Pakistani President Pervez Musharraf has resigned from office to avoid impeachment, ending nine turbulent years in power.
Mr. Musharraf denied any wrongdoing and called the charges against him
baseless when he spoke to the nation in a live television broadcast on Monday. His announcement came towards the end of the hour-long speech, during which he strongly defended his leadership.
It is not clear if Mr. Musharraf will stay in Pakistan or go into
exile. Senate chairman Mohammedmian Soomro will serve as acting
Pakistan's current coalition partners Ali Asif Zardari and Nawaz Sharif
met in the capital, Islamabad, after the announcement. Several issues
remain unresolved, including who will take over the presidency, the
restoration of top judges fired by the Pakistani leader and whether to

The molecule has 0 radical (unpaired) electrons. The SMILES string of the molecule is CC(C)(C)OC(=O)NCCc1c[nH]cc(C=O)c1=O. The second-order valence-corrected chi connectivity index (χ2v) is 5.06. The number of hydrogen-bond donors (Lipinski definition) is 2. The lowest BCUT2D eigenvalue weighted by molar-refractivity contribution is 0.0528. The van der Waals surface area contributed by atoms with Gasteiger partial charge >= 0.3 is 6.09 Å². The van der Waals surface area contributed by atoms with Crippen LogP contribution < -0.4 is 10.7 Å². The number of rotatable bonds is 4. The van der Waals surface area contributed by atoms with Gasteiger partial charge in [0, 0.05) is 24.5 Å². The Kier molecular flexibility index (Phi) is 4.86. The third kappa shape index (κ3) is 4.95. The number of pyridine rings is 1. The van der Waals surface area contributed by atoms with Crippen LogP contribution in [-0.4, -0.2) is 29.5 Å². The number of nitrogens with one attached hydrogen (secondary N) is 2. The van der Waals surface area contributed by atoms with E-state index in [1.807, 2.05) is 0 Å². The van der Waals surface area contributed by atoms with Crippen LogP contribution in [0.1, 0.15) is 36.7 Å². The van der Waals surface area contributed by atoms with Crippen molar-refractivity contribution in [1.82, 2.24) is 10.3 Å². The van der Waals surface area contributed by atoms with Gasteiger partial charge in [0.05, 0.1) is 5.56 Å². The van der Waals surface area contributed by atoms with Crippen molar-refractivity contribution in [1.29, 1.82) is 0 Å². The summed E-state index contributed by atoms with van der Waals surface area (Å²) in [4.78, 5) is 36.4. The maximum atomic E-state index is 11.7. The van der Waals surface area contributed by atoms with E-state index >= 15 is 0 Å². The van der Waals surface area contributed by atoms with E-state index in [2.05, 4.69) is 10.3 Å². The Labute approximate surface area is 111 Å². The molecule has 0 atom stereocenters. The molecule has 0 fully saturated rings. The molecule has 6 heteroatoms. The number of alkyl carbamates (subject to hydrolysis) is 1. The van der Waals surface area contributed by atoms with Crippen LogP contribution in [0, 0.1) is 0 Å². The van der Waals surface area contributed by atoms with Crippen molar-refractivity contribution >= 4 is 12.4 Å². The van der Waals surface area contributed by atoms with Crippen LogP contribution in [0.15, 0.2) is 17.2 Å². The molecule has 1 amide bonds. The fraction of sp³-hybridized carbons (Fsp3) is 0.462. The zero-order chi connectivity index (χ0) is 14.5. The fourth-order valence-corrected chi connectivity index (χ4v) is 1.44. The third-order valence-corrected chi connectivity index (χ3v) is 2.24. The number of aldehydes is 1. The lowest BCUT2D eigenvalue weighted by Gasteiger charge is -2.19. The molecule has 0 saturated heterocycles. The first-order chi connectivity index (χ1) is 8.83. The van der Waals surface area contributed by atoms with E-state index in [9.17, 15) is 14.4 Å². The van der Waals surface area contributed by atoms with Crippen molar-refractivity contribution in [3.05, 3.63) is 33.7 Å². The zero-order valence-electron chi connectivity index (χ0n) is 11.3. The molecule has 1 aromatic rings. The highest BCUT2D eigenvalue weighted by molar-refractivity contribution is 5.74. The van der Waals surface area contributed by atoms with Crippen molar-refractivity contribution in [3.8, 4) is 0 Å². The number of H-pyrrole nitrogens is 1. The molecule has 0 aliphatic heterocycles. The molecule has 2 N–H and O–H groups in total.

prosecute Mr. Musharraf.
He was soundly defeated by his political opponents during elections
earlier this year. The ruling coalition moved to impeach Mr. Musharraf,
accusing him of misconduct and violating the constitution when he
imposed emergency in November 2007.
Mr. Musharraf used the measure to fire senior judges in an effort to
prevent legal challenges in his run for a second term in office.
A member of the coalition (People's Party Senator Raza Rabbani) called Mr. Musharraf's resignation a victory for democracy.
A spokesman for the Pakistan Muslim League-N party (Ehsan Iqbal) says his departure will make Pakistan more stable and allow the government to address other pressing issues.